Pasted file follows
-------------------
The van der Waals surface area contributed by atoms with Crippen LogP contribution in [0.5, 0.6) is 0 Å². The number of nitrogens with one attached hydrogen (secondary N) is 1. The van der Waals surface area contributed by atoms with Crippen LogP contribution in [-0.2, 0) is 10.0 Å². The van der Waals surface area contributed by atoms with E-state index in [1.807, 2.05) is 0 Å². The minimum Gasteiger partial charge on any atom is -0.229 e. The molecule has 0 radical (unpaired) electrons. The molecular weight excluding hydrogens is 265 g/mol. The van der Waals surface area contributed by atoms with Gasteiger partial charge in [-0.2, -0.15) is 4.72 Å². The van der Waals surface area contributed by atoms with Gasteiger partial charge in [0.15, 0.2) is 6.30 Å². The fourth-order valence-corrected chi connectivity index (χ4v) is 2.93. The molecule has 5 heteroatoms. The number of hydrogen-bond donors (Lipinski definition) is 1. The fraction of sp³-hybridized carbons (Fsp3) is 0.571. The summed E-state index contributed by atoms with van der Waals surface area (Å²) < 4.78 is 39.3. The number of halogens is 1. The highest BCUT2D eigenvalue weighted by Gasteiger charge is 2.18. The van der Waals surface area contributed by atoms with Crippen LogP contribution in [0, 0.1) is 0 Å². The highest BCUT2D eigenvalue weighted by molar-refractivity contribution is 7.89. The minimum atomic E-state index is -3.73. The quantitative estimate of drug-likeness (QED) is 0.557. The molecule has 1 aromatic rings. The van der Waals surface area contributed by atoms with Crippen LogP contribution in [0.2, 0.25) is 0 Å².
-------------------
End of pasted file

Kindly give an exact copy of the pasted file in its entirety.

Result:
The van der Waals surface area contributed by atoms with Crippen LogP contribution in [0.5, 0.6) is 0 Å². The number of nitrogens with one attached hydrogen (secondary N) is 1. The van der Waals surface area contributed by atoms with Crippen LogP contribution in [-0.2, 0) is 10.0 Å². The van der Waals surface area contributed by atoms with E-state index in [1.807, 2.05) is 0 Å². The minimum Gasteiger partial charge on any atom is -0.229 e. The molecule has 0 radical (unpaired) electrons. The molecular weight excluding hydrogens is 265 g/mol. The van der Waals surface area contributed by atoms with Gasteiger partial charge in [-0.2, -0.15) is 4.72 Å². The van der Waals surface area contributed by atoms with Gasteiger partial charge in [0.15, 0.2) is 6.30 Å². The fourth-order valence-corrected chi connectivity index (χ4v) is 2.93. The molecule has 5 heteroatoms. The number of hydrogen-bond donors (Lipinski definition) is 1. The fraction of sp³-hybridized carbons (Fsp3) is 0.571. The summed E-state index contributed by atoms with van der Waals surface area (Å²) < 4.78 is 39.3. The number of halogens is 1. The highest BCUT2D eigenvalue weighted by Gasteiger charge is 2.18. The van der Waals surface area contributed by atoms with Crippen LogP contribution in [0, 0.1) is 0 Å². The highest BCUT2D eigenvalue weighted by molar-refractivity contribution is 7.89. The minimum atomic E-state index is -3.73. The quantitative estimate of drug-likeness (QED) is 0.557. The molecule has 1 aromatic rings. The van der Waals surface area contributed by atoms with Crippen LogP contribution in [0.2, 0.25) is 0 Å².